Since the creation of Snapchat in 2011, many Americans regularly communicate via ephemeral messaging applications. While novel forms of communication technology—such as e-mails or text messages—have historically created complex record retention problems, ephemeral messaging applications are different because these applications delete messages by default. Thus, this deliberately ephemeral communication model presents unique challenges when used by a sitting United States President because the Presidential Records Act, which mandates record retention, leaves citizens powerless to prevent the President from destroying Presidential Records. This Article presents two potential solutions to this “Presidential-sized” problem. First, Congress could create a private right of action for citizens to challenge the President’s use of ephemeral messaging applications to prevent the loss of important government records. Alternatively, since the government owns Presidential records, a President’s use of ephemeral messaging applications could be treated as the destruction of government property.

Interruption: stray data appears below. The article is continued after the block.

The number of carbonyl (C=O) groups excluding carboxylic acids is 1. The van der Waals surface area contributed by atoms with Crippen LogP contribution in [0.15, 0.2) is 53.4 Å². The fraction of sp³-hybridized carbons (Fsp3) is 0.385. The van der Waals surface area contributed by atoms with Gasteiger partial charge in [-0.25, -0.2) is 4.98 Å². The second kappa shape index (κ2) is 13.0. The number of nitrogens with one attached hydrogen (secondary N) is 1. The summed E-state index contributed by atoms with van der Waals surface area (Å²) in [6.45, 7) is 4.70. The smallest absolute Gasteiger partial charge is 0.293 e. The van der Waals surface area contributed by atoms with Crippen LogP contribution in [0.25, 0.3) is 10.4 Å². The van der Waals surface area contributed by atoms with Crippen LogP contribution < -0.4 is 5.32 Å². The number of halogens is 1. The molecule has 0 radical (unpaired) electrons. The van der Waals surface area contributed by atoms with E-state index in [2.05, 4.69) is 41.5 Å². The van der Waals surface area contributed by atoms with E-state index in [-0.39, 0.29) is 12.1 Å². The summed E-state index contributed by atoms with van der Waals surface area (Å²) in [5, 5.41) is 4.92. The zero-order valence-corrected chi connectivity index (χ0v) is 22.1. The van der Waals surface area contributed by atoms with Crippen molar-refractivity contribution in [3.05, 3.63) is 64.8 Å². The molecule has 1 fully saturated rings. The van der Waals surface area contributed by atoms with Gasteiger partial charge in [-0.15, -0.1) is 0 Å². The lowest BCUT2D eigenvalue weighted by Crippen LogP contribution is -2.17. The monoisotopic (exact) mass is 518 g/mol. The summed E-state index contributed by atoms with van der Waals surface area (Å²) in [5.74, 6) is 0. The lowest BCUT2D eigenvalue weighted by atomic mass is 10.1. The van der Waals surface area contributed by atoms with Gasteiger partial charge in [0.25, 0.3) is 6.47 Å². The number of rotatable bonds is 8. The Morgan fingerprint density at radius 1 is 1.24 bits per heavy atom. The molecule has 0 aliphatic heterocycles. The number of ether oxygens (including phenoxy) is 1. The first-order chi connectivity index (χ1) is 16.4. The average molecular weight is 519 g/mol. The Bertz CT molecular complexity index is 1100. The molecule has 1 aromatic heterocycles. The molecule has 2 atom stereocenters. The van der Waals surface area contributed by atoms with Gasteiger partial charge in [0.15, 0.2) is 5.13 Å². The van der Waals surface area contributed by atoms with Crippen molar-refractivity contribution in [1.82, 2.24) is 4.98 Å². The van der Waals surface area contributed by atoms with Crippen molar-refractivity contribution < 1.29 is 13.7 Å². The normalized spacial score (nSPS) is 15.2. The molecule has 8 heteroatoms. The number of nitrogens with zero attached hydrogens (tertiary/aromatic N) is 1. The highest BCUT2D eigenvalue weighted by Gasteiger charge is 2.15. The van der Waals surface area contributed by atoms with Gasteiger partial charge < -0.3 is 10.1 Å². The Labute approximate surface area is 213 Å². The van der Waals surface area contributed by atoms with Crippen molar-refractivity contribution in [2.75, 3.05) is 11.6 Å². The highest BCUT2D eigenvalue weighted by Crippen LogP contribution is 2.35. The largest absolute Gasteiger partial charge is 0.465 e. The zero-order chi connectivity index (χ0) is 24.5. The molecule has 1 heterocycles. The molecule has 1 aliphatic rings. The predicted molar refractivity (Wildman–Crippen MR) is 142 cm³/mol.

Author: Caroline Madison Pope
Volume 23, Issue 1